Washington Quarters

By: Henry Levac

Washington quarters are a main coinage and important part of our society and in the money world. They don’t only help us when we need that extra 25 cents when buying an ice cream cone, but the America the Beautiful, state quarters and old silver quarters are fun to collect!  

 In the year 1932, the U.S.A. was celebrating the bicentennial year of the birth of our first President, George Washington. The bicentennial committee, that was put together by Congress, hired a man by the name of John Flanagan to design a quarter commemorating the bicentennial of George Washington’s birth. Congress decided to permanently stop minting Standing Liberty Quarters, and replace the obverse with a bust of George Washington, and the reverse showing the Eagle, the symbol of the United States. 


1932 quarter ngc

 ▲ 1932 Washington Quarter | Image source NGC® at ngccoin.com.


In August 1932, silver Washington quarters entered circulation, and were being circulated as 90% silver up until 1965, and then the quarters were changed to a copper-nickel clad. However, silver proofs are still made today. In 1975-1976, Flanagan’s reverse design was postponed to honor the bicentennial of America. The obverse still depicted Washington’s bust, but there is a double date (1776-1976). The reverse shows a boy drumming before a battle, and sometimes the quarters are referred to as “Drummer boy quarters.”  

 The year after the bicentennial of America, the regular obverse-reverse design was restored up until 1999. Since then, the bust of Washington has been minted smaller, and the reverse commemorated each of the 50 states by showing those state’s different historical sites in that state up until 2008. In 2009, quarter reverses showed the District of Colombia and American territories. There were only six different reverses – which is small compared to 50 – which were America Samoa, U.S. Virgin Islands, Northern Mariana Islands, Puerto Rico, Guam and District of Columbia.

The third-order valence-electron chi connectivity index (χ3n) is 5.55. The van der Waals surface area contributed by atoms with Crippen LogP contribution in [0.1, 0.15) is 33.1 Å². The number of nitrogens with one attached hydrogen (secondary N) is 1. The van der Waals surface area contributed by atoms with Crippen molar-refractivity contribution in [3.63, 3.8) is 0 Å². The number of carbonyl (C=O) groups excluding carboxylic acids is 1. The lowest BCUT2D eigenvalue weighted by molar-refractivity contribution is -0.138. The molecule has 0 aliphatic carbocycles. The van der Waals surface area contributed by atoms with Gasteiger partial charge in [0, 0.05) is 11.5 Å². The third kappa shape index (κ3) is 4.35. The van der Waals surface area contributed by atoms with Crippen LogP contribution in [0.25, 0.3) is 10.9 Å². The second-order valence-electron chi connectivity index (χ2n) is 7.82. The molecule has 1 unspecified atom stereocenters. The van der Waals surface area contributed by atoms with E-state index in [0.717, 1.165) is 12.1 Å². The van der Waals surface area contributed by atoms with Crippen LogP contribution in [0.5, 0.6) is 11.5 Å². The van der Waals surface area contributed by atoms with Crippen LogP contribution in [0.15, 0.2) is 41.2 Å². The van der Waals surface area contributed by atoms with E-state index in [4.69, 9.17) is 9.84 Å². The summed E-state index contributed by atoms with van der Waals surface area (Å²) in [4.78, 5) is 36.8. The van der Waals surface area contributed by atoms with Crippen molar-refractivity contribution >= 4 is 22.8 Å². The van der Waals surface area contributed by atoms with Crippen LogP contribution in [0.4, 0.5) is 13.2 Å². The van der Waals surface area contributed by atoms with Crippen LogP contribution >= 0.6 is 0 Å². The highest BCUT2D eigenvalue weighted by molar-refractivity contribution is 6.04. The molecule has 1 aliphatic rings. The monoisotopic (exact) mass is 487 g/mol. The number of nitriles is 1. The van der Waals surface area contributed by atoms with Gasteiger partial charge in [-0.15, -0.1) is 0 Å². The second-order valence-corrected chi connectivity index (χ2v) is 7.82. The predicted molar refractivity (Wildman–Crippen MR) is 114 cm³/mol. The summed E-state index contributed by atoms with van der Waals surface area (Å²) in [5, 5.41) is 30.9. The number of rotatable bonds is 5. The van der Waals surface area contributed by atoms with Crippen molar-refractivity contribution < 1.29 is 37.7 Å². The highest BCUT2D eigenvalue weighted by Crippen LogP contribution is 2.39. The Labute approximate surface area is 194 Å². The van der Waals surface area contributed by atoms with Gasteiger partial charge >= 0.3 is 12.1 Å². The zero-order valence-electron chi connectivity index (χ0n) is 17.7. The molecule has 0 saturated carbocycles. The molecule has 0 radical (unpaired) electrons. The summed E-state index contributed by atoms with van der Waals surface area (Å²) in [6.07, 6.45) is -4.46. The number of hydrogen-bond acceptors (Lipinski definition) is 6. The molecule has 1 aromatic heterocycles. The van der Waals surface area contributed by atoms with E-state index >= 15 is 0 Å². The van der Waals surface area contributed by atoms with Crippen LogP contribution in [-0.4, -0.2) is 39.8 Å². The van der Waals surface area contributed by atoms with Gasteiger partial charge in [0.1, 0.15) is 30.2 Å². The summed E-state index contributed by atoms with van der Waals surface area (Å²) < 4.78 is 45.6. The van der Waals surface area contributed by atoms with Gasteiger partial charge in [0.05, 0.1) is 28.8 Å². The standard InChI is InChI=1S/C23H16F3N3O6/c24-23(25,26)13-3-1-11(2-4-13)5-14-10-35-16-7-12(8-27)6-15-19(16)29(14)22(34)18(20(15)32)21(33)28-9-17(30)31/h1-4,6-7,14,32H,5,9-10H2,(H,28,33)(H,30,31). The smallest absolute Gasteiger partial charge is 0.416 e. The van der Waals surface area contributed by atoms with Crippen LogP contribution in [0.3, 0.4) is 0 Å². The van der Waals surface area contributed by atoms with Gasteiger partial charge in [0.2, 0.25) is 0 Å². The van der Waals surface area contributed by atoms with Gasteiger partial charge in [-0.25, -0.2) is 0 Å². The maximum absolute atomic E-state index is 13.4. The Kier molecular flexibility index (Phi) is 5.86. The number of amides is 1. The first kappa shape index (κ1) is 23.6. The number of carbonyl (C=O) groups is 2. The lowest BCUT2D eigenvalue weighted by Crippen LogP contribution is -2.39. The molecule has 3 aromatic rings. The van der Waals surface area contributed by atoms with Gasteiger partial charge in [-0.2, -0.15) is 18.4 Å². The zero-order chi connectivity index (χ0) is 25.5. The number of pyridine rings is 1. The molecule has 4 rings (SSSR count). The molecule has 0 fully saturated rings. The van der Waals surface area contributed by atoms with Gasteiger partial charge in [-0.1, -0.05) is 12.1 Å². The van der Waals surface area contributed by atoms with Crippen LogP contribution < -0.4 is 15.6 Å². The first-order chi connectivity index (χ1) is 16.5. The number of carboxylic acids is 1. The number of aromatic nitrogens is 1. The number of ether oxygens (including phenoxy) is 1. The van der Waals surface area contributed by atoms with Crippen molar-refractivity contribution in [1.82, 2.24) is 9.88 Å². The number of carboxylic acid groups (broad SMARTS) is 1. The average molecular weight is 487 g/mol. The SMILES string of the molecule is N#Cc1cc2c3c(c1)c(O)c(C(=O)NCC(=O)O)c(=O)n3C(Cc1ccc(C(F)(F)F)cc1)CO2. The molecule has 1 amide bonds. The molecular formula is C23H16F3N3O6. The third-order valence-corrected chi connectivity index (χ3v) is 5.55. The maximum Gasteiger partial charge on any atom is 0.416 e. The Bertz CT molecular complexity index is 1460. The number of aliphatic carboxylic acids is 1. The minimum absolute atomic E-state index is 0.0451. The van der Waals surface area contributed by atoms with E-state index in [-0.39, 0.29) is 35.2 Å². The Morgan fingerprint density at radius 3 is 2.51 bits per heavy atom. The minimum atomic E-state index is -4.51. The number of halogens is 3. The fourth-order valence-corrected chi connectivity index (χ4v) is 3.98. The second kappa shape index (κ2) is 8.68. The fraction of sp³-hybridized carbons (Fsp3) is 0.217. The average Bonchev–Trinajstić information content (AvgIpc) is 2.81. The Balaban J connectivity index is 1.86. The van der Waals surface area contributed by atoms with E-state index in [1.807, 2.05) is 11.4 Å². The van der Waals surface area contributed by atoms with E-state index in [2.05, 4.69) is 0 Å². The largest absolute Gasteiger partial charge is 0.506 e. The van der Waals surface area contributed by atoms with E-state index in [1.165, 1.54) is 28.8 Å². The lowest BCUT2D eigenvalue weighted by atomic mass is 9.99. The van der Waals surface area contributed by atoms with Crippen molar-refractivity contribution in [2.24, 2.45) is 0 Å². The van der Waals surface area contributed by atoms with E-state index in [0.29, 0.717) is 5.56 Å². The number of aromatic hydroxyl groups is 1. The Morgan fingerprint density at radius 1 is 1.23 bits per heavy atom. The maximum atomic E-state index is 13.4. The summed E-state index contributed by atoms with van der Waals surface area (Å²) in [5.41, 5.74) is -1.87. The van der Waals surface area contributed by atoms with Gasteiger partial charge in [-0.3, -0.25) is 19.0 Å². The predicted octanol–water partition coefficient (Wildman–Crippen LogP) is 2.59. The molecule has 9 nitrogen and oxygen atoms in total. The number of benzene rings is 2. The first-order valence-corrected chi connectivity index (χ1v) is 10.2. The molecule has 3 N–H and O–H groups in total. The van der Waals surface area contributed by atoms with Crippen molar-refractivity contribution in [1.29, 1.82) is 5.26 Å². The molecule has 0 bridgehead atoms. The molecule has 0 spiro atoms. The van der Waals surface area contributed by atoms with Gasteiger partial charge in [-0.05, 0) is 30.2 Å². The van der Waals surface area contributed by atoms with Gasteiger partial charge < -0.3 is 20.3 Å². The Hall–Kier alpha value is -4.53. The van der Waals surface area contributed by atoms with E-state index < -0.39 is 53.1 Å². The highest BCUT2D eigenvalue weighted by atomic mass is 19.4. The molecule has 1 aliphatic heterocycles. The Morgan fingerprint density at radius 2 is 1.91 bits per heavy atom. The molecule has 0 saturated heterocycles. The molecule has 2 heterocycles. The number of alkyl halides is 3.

Since 2010-2021, the U.S. Mint has produced America the Beautiful quarters, which display some National Parks and famous or cultural American destinations. In 2021, the America the Beautiful program ended, and the last two quarters were the Tuskegee Airmen and Washington crossing the Delaware, which is a classic design showing George Washington crossing the Delaware to fight in the battle of Trenton. (Quick note: for the Crossing the Delaware quarter, Washington’s bust is made larger for the obverse.) 


washington quarter deleware mint

 ▲ 1932 Washington Quarter | Image source U.S. Mint at usmint.gov.


 This year, new quarters will be made, and the program will last until 2025. The series includes Maya Angelou, who was a famous writer, performer and social activist. Number two is Sally Ride, who was a famous astronaut and first woman in space, physicist and educator. Others include Wilma Mankiller, Adelina Otero-Warren and Anna May Wong. In 2026, there will be five quarters representing America’s semiquincentennial. From 2027 to 2030, quarters will depict youth sports. 

 Even after 2030, quarters are still expected to commemorate Washington. I would like to see a quarter honoring the many doctors who have helped save lives during the Pandemic. Another design I would like to see could be honoring the vaccine, Pfizer and Moderna, etc.

I believe that quarters aren’t just important to the money world, and they are not just a currency, but they are a way to show people about the country’s culture and historical events. By commemorating our country’s states, territories, historical sites and our country’s famous first President, quarters show the nation was makes America, America. 

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